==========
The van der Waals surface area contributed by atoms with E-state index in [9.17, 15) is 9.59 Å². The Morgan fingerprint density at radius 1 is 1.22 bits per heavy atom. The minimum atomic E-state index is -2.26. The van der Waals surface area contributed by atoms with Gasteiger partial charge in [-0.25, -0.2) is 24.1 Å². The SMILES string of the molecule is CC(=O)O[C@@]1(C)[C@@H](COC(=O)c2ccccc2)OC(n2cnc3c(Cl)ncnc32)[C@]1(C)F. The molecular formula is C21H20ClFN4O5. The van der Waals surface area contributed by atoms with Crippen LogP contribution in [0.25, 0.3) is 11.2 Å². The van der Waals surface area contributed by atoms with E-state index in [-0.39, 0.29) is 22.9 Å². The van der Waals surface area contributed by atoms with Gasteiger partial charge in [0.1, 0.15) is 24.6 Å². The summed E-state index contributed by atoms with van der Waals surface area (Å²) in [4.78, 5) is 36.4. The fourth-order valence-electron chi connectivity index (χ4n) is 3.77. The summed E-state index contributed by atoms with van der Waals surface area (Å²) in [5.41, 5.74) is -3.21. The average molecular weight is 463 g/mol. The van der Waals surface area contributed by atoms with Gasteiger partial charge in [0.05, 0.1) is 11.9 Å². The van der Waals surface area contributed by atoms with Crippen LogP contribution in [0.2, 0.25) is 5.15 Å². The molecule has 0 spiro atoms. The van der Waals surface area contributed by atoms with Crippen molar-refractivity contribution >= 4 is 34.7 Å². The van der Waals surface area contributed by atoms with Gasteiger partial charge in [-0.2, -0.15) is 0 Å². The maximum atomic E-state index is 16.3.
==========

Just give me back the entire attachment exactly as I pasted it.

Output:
The van der Waals surface area contributed by atoms with E-state index in [9.17, 15) is 9.59 Å². The Morgan fingerprint density at radius 1 is 1.22 bits per heavy atom. The minimum atomic E-state index is -2.26. The van der Waals surface area contributed by atoms with Gasteiger partial charge in [-0.25, -0.2) is 24.1 Å². The SMILES string of the molecule is CC(=O)O[C@@]1(C)[C@@H](COC(=O)c2ccccc2)OC(n2cnc3c(Cl)ncnc32)[C@]1(C)F. The molecular formula is C21H20ClFN4O5. The van der Waals surface area contributed by atoms with Crippen LogP contribution in [0.25, 0.3) is 11.2 Å². The van der Waals surface area contributed by atoms with E-state index in [-0.39, 0.29) is 22.9 Å². The van der Waals surface area contributed by atoms with Gasteiger partial charge in [0.1, 0.15) is 24.6 Å². The summed E-state index contributed by atoms with van der Waals surface area (Å²) in [4.78, 5) is 36.4. The fourth-order valence-electron chi connectivity index (χ4n) is 3.77. The summed E-state index contributed by atoms with van der Waals surface area (Å²) in [5.41, 5.74) is -3.21. The average molecular weight is 463 g/mol. The van der Waals surface area contributed by atoms with Gasteiger partial charge in [0.05, 0.1) is 11.9 Å². The van der Waals surface area contributed by atoms with Crippen LogP contribution in [0.2, 0.25) is 5.15 Å². The molecule has 0 spiro atoms. The van der Waals surface area contributed by atoms with Crippen molar-refractivity contribution >= 4 is 34.7 Å². The van der Waals surface area contributed by atoms with Gasteiger partial charge in [-0.2, -0.15) is 0 Å². The maximum atomic E-state index is 16.3.